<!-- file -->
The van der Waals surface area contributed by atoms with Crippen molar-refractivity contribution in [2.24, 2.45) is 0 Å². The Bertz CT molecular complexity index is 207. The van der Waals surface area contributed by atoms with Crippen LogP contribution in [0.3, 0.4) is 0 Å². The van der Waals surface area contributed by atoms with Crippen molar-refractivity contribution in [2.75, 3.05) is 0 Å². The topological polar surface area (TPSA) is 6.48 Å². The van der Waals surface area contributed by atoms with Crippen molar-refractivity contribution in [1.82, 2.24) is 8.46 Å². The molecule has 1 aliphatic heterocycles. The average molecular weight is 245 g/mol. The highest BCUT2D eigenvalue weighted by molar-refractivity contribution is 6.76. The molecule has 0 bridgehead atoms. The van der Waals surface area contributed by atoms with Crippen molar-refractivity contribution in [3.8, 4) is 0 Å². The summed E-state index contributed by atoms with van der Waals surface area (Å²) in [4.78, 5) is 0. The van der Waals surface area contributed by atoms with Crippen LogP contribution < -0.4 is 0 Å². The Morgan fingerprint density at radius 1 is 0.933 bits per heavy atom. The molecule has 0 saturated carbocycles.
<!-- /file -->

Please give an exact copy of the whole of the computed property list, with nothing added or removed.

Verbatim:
The van der Waals surface area contributed by atoms with Crippen molar-refractivity contribution in [2.24, 2.45) is 0 Å². The Bertz CT molecular complexity index is 207. The van der Waals surface area contributed by atoms with Crippen LogP contribution in [0.3, 0.4) is 0 Å². The van der Waals surface area contributed by atoms with Crippen molar-refractivity contribution in [2.75, 3.05) is 0 Å². The topological polar surface area (TPSA) is 6.48 Å². The van der Waals surface area contributed by atoms with Crippen molar-refractivity contribution in [1.82, 2.24) is 8.46 Å². The molecule has 1 aliphatic heterocycles. The average molecular weight is 245 g/mol. The highest BCUT2D eigenvalue weighted by molar-refractivity contribution is 6.76. The molecule has 0 bridgehead atoms. The van der Waals surface area contributed by atoms with Crippen molar-refractivity contribution in [3.8, 4) is 0 Å². The summed E-state index contributed by atoms with van der Waals surface area (Å²) in [4.78, 5) is 0. The van der Waals surface area contributed by atoms with Crippen LogP contribution < -0.4 is 0 Å². The Morgan fingerprint density at radius 1 is 0.933 bits per heavy atom. The molecule has 0 saturated carbocycles.